To see a functioning model of the teamwork that accompanies administration of children services by a county department of job and family services, Mahoning County officials need look no further than the county along their southern boundary.
With children services, child-support enforcement and income-maintenance divisions all under the administrative umbrella of the county’s Department of Job and Family Services, Columbiana County offers an example of how the collaboration might work if Mahoning County decides to combine its children services operation with its county JFS.
Mahoning County commissioners formally declared their intent to do so at a meeting this month.
“Columbiana County DJFS really works as a team, and we do what’s best to serve our families and our children,” said Rachel Ketterman, Columbiana County children services administrator.
“When we’re brainstorming about what to do with a family, we can quickly pull together a team and say: ‘OK, what’s going on with this family? What are some of the strengths and weaknesses, and how can we work with this family?’” said Eileen Dray-Bardon, Columbiana County JFS director. Such a team might have one representative from each JFS division, she added.
The income maintenance, child-support enforcement and children services divisions of Columbiana County JFS work together to provide a holistic approach to client services, with crisis teams serving multiple needs families when necessary, said Bardon, who speaks daily with Ketterman.
“All three program administrators have a very good relationship,” Ketterman said of herself and the income-maintenance and child-support enforcement administrators. All three administrators report to Bardon.
Although it is a less-populous and more-rural county than Mahoning, the Columbiana County operation fits the pattern for the administration of children services under JFS, which prevails in 64 of Ohio’s 88 counties.
Citing recent retirements in Mahoning County Children Services Board leadership and the overlap in CSB and JFS clientele, Carol Rimedio-Righetti, chairwoman of the Mahoning commissioners, said the panel is considering combining CSB with JFS to reduce administrative costs.
Even if CSB and JFS are administratively combined in Youngstown, Mahoning County Children Services likely would remain in the newly constructed secure downtown building it has occupied since 2005, which was designed to suit the child welfare agency’s needs, Righetti said.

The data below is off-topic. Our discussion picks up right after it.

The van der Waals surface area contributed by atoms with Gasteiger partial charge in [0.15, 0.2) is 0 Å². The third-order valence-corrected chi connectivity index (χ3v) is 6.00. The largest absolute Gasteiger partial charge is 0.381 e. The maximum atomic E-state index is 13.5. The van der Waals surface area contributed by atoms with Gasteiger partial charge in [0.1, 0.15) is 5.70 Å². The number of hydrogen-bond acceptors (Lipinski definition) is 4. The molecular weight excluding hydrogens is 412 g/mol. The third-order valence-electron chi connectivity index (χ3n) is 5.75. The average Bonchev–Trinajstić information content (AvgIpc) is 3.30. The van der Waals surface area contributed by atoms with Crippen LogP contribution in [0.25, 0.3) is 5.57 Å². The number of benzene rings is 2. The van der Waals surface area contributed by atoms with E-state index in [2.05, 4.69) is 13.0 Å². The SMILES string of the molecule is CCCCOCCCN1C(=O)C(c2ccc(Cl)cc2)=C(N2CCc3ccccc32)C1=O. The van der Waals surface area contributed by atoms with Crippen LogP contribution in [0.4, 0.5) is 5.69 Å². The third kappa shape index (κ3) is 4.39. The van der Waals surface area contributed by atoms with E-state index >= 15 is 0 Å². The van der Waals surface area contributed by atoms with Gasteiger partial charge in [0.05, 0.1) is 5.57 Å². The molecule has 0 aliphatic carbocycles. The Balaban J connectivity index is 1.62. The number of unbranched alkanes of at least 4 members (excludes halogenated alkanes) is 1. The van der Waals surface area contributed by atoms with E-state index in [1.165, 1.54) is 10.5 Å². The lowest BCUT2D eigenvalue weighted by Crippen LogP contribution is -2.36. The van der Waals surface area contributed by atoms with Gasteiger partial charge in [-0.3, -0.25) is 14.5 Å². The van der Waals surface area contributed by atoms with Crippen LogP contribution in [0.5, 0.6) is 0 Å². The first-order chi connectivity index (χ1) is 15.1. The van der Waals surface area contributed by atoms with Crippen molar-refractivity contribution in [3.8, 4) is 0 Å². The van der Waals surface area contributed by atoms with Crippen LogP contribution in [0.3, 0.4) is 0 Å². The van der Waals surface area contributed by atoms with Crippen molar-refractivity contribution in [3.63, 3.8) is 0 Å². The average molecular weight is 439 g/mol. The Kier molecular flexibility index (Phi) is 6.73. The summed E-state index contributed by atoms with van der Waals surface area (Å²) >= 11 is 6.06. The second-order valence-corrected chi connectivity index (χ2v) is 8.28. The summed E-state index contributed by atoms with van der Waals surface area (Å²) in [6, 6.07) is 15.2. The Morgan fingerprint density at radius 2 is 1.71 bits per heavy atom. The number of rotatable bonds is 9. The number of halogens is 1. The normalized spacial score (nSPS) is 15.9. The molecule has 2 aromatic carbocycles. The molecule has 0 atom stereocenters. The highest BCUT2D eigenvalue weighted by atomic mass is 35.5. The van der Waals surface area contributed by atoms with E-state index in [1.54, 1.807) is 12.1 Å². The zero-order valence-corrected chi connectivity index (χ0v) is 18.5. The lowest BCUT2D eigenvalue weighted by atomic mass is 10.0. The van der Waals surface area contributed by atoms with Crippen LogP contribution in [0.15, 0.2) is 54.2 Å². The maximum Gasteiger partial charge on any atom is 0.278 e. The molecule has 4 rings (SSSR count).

Mahoning County JFS already includes income-maintenance and child-support enforcement divisions, both housed along with other county offices in the county’s Oakhill Renaissance Place on Youngstown’s South Side.
Columbiana County JFS, including children services, child-support enforcement and income maintenance, moved a year ago from a former downtown Lisbon grocery store to a new $8.8 million, 75,000-square-foot county office building off state Route 45, about a mile north of the county courthouse.
All three Columbiana County JFS divisions are under one roof, with income maintenance in the center of the first floor, and JFS administration, child- support enforcement, children services and training and meeting rooms on the second floor. “It’s very helpful when we’re all right here,” Bardon said.
When a children services client family needs household items, the administrative office sends an email to all JFS employees asking them to donate things they no longer need, Ketterman said.
With a total of 118 employees, Columbiana County JFS has 10 of them in administration, 24 in children services, 22 in child support enforcement and 62 in income maintenance.
Mahoning County Children Services has 116 employees. Mahoning County JFS has 220 employees, 10 of them in administration, 60 in child-support enforcement and 150 in income maintenance.
“One of the major advantages is they’re very close together. It’s easy for them to communicate,” Columbiana County Commissioner Tim Weigle said of that county’s JFS staff.
“It’s very well-coordinated when you have it all under one roof,” said his colleague, Commissioner Jim Hoppel. “They’re all intertwined there, and they work together and solve their problems and share a lot of things,” he observed. “We’ve just been very happy with the setup and have never seen any reason to change it.”
The new building, for which the county borrowed money in the bond market, is a convenient one-stop shop, which also contains the county’s Board of Elections and Veterans’ Service Commission at opposite ends and the Mahoning-Columbiana Training Association’s One Stop job placement office and the Ohio State University Extension Office in its basement.
Bardon said there are several advantages to having children services under JFS administration:
Reduced administrative costs by combining human resources, fiscal management, legal and clerical functions.
Flexibility in funding with federal social services and temporary assistance to needy families money shared with the child welfare office.
Better coordination of child-protective, child-support enforcement and income-maintenance services to families.
The ability to shift the compensation of employees from one funding source to another as funding sources and their availability change.
Despite the fact that Columbiana County Children Services is part of that county’s JFS department, that county renewed a .75-mill children services levy in 2009 by a comfortable 62 percent favorable margin, Bardon said.
That levy raises slightly more than $1 million a year and is used almost exclusively to pay for foster care, Bardon said.
By calling attention to the issue of child abuse, “We make sure children services has a very specific identity ... so that children services doesn’t get lost in the shuffle,” Bardon added.